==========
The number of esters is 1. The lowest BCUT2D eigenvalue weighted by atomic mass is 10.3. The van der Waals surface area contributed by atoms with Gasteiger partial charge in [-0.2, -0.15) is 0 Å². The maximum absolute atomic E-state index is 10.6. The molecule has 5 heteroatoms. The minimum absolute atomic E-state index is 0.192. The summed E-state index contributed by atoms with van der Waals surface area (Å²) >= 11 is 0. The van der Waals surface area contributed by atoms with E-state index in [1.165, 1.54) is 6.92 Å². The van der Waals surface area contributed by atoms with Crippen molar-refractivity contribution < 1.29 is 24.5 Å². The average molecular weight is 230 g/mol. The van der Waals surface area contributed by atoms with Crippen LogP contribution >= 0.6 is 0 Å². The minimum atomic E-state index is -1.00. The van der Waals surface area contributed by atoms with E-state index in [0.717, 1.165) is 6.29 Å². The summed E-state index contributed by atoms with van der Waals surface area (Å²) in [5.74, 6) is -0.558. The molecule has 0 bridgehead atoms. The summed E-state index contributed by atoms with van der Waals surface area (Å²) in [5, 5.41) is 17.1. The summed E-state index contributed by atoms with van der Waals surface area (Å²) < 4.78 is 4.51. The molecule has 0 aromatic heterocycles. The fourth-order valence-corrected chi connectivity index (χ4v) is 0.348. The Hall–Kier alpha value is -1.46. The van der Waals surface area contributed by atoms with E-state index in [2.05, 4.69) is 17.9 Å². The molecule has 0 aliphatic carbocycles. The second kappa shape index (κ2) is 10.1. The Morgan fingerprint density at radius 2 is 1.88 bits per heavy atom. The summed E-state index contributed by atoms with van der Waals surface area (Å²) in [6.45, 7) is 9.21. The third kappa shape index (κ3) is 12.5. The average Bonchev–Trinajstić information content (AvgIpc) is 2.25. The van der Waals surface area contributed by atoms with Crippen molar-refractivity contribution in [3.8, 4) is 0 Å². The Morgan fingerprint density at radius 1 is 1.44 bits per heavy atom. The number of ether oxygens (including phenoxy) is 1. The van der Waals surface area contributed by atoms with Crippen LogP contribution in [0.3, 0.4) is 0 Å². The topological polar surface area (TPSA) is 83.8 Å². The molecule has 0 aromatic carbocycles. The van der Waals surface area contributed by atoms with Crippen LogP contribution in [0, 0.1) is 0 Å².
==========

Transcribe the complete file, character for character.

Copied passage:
The number of esters is 1. The lowest BCUT2D eigenvalue weighted by atomic mass is 10.3. The van der Waals surface area contributed by atoms with Gasteiger partial charge in [-0.2, -0.15) is 0 Å². The maximum absolute atomic E-state index is 10.6. The molecule has 5 heteroatoms. The minimum absolute atomic E-state index is 0.192. The summed E-state index contributed by atoms with van der Waals surface area (Å²) >= 11 is 0. The van der Waals surface area contributed by atoms with E-state index in [1.165, 1.54) is 6.92 Å². The van der Waals surface area contributed by atoms with Crippen molar-refractivity contribution < 1.29 is 24.5 Å². The average molecular weight is 230 g/mol. The van der Waals surface area contributed by atoms with Crippen LogP contribution >= 0.6 is 0 Å². The minimum atomic E-state index is -1.00. The van der Waals surface area contributed by atoms with E-state index in [0.717, 1.165) is 6.29 Å². The summed E-state index contributed by atoms with van der Waals surface area (Å²) in [5.74, 6) is -0.558. The molecule has 0 bridgehead atoms. The summed E-state index contributed by atoms with van der Waals surface area (Å²) in [5, 5.41) is 17.1. The summed E-state index contributed by atoms with van der Waals surface area (Å²) < 4.78 is 4.51. The molecule has 0 aromatic heterocycles. The fourth-order valence-corrected chi connectivity index (χ4v) is 0.348. The Hall–Kier alpha value is -1.46. The van der Waals surface area contributed by atoms with E-state index in [2.05, 4.69) is 17.9 Å². The molecule has 0 aliphatic carbocycles. The second kappa shape index (κ2) is 10.1. The Morgan fingerprint density at radius 2 is 1.88 bits per heavy atom. The summed E-state index contributed by atoms with van der Waals surface area (Å²) in [6.45, 7) is 9.21. The third kappa shape index (κ3) is 12.5. The average Bonchev–Trinajstić information content (AvgIpc) is 2.25. The van der Waals surface area contributed by atoms with Crippen molar-refractivity contribution in [3.8, 4) is 0 Å². The Morgan fingerprint density at radius 1 is 1.44 bits per heavy atom. The number of ether oxygens (including phenoxy) is 1. The van der Waals surface area contributed by atoms with Crippen LogP contribution in [0.3, 0.4) is 0 Å². The topological polar surface area (TPSA) is 83.8 Å². The molecule has 0 aromatic carbocycles. The van der Waals surface area contributed by atoms with Crippen LogP contribution in [0, 0.1) is 0 Å².